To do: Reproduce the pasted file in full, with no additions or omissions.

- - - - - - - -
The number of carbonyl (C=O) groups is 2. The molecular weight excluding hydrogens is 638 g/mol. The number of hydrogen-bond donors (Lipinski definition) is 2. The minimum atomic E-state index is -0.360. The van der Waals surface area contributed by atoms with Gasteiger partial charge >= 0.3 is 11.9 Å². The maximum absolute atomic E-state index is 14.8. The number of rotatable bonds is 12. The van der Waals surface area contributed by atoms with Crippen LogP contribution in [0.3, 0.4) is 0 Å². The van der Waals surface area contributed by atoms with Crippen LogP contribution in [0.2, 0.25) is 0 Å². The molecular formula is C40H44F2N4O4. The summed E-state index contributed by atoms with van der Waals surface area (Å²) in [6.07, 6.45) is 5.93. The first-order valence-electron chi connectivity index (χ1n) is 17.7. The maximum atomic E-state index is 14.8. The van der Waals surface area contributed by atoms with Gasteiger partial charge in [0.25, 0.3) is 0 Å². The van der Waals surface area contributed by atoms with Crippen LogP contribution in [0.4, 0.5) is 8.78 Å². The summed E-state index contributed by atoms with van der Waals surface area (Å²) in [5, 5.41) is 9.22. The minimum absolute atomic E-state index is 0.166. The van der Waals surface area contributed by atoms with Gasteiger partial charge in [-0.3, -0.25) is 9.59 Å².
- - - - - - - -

The number of carbonyl (C=O) groups is 2. The molecular weight excluding hydrogens is 638 g/mol. The number of hydrogen-bond donors (Lipinski definition) is 2. The minimum atomic E-state index is -0.360. The van der Waals surface area contributed by atoms with Gasteiger partial charge >= 0.3 is 11.9 Å². The maximum absolute atomic E-state index is 14.8. The number of rotatable bonds is 12. The van der Waals surface area contributed by atoms with Crippen LogP contribution in [0.3, 0.4) is 0 Å². The van der Waals surface area contributed by atoms with Crippen LogP contribution in [0.2, 0.25) is 0 Å². The molecular formula is C40H44F2N4O4. The summed E-state index contributed by atoms with van der Waals surface area (Å²) in [6.07, 6.45) is 5.93. The first-order valence-electron chi connectivity index (χ1n) is 17.7. The maximum atomic E-state index is 14.8. The van der Waals surface area contributed by atoms with Gasteiger partial charge in [0.25, 0.3) is 0 Å². The van der Waals surface area contributed by atoms with Crippen LogP contribution in [0.4, 0.5) is 8.78 Å². The summed E-state index contributed by atoms with van der Waals surface area (Å²) in [5, 5.41) is 9.22. The minimum absolute atomic E-state index is 0.166. The van der Waals surface area contributed by atoms with Gasteiger partial charge in [-0.3, -0.25) is 9.59 Å².